The lives of sea otters — the tool-using marine mammals — were once intertwined with those of the coastal tribes in Oregon. Now, local Native Americans are hoping to bring them back.
“It has been a secret and so people have not feared it the way we feared polio,” said Marge Loennig, 87. “I think that if people had been open, some of the anti vaccine people would have not been so reluctant.”
The new law includes an option that could allow some schools to keep using team names like Chiefs, Braves, Indians or Tomahawks. School administrators would need to consult with a nearby tribe and win permission for respectful use beyond January 1, 2022. Several school districts in central and eastern Washington have already begun those conversations with tribal leaders.
The case, Sinnok v. State of Alaska, is being brought by 16 young Alaskans arguing that current policy violates their right to “a stable climate system” under the state constitution.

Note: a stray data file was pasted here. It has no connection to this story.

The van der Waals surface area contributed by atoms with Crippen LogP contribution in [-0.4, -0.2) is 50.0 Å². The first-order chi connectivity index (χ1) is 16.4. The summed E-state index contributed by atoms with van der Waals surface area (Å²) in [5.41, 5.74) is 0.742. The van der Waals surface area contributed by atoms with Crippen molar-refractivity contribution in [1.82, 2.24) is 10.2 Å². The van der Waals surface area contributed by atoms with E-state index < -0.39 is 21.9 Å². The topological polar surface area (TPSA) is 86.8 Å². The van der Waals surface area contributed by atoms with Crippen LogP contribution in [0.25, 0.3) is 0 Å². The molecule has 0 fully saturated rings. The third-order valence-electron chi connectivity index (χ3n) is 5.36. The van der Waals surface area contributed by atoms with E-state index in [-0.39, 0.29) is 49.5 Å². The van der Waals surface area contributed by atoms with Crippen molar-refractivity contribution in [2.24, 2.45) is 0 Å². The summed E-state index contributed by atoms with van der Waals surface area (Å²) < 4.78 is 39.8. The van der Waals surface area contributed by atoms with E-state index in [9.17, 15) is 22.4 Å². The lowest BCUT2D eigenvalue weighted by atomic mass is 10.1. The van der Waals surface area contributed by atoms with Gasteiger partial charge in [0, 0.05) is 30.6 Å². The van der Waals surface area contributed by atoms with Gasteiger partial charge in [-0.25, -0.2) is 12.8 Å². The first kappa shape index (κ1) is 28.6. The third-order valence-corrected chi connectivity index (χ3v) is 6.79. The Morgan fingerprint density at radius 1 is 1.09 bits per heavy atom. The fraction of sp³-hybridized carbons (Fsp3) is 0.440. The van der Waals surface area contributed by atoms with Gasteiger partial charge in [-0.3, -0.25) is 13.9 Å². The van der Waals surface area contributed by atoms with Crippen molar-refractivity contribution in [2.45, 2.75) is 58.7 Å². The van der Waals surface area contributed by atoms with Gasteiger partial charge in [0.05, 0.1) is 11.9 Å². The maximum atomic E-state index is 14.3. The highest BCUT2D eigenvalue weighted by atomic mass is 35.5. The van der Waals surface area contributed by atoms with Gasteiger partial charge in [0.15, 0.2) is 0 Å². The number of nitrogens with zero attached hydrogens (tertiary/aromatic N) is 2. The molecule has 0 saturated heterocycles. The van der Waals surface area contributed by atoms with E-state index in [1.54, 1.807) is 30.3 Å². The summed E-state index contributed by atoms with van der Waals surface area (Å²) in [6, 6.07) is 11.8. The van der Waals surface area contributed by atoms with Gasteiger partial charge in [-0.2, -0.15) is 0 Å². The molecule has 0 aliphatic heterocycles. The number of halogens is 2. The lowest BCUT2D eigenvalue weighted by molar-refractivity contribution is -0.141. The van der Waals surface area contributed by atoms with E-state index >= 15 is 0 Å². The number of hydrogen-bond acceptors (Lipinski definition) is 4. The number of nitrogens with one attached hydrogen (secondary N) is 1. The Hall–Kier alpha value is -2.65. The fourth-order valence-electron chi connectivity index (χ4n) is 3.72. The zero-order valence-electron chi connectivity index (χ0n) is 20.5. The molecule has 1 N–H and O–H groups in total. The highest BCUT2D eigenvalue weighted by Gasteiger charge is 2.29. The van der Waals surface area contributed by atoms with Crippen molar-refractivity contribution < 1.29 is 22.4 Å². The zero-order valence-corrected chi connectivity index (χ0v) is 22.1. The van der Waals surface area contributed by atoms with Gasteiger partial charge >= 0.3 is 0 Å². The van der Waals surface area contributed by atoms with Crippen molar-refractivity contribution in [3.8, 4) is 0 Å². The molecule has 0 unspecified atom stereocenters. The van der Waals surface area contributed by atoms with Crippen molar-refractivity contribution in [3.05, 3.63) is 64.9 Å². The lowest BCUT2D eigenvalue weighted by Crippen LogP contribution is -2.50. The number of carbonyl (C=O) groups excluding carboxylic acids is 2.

For the second time this year, Alaska law enforcement has found a suspect in a long-stalled investigation using a new technique known as genetic genealogy.
Typically, when a contaminated site is discovered it’s up to the landowner — or the person responsible for making the mess — to clean it up. But there are dozens of sites where this process has broken down.
Scientists once thought starfish die-offs were caused by a virus or another pathogen. But now some think it might be another sign of climate change.
“The courts’ view of it is that the case is unusual enough and novel enough that it would be wise to resolve some of the legal uncertainty before trial rather than after,” said environmental law professor Sean Hecht.
The draft is modeled on Oregon’s policy, which is more detailed than the current version, adopted in 2000.
Russian hackers attempted to penetrate Washington and Oregon’s voter registration systems last year. Top elections officials in both states received that confirmation Friday from the Department of Homeland Security.